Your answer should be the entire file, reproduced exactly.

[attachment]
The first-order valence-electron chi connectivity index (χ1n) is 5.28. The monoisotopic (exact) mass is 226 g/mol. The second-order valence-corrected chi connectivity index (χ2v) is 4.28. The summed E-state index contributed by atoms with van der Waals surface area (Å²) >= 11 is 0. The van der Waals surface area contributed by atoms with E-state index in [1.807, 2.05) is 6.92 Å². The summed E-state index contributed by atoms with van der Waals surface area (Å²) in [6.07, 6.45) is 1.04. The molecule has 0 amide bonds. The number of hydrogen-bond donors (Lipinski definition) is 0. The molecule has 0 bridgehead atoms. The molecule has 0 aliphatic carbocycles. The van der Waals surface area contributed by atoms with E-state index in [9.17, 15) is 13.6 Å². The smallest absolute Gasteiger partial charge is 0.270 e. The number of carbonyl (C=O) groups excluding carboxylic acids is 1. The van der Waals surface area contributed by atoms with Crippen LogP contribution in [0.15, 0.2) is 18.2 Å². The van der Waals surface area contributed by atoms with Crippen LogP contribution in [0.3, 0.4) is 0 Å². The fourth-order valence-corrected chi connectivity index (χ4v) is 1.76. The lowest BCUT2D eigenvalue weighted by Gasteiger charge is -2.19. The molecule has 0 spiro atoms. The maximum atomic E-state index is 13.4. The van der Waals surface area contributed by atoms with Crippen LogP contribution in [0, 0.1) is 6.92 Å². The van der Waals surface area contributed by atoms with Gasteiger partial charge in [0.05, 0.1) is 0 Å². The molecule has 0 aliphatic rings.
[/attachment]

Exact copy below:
The first-order valence-electron chi connectivity index (χ1n) is 5.28. The monoisotopic (exact) mass is 226 g/mol. The second-order valence-corrected chi connectivity index (χ2v) is 4.28. The summed E-state index contributed by atoms with van der Waals surface area (Å²) >= 11 is 0. The van der Waals surface area contributed by atoms with E-state index in [1.807, 2.05) is 6.92 Å². The summed E-state index contributed by atoms with van der Waals surface area (Å²) in [6.07, 6.45) is 1.04. The molecule has 0 amide bonds. The number of hydrogen-bond donors (Lipinski definition) is 0. The molecule has 0 bridgehead atoms. The molecule has 0 aliphatic carbocycles. The van der Waals surface area contributed by atoms with E-state index in [9.17, 15) is 13.6 Å². The smallest absolute Gasteiger partial charge is 0.270 e. The number of carbonyl (C=O) groups excluding carboxylic acids is 1. The van der Waals surface area contributed by atoms with Crippen LogP contribution in [0.15, 0.2) is 18.2 Å². The van der Waals surface area contributed by atoms with Crippen LogP contribution in [0.3, 0.4) is 0 Å². The fourth-order valence-corrected chi connectivity index (χ4v) is 1.76. The lowest BCUT2D eigenvalue weighted by Gasteiger charge is -2.19. The molecule has 0 spiro atoms. The maximum atomic E-state index is 13.4. The van der Waals surface area contributed by atoms with Crippen LogP contribution in [0, 0.1) is 6.92 Å². The van der Waals surface area contributed by atoms with Gasteiger partial charge in [0.05, 0.1) is 0 Å². The molecule has 0 aliphatic rings.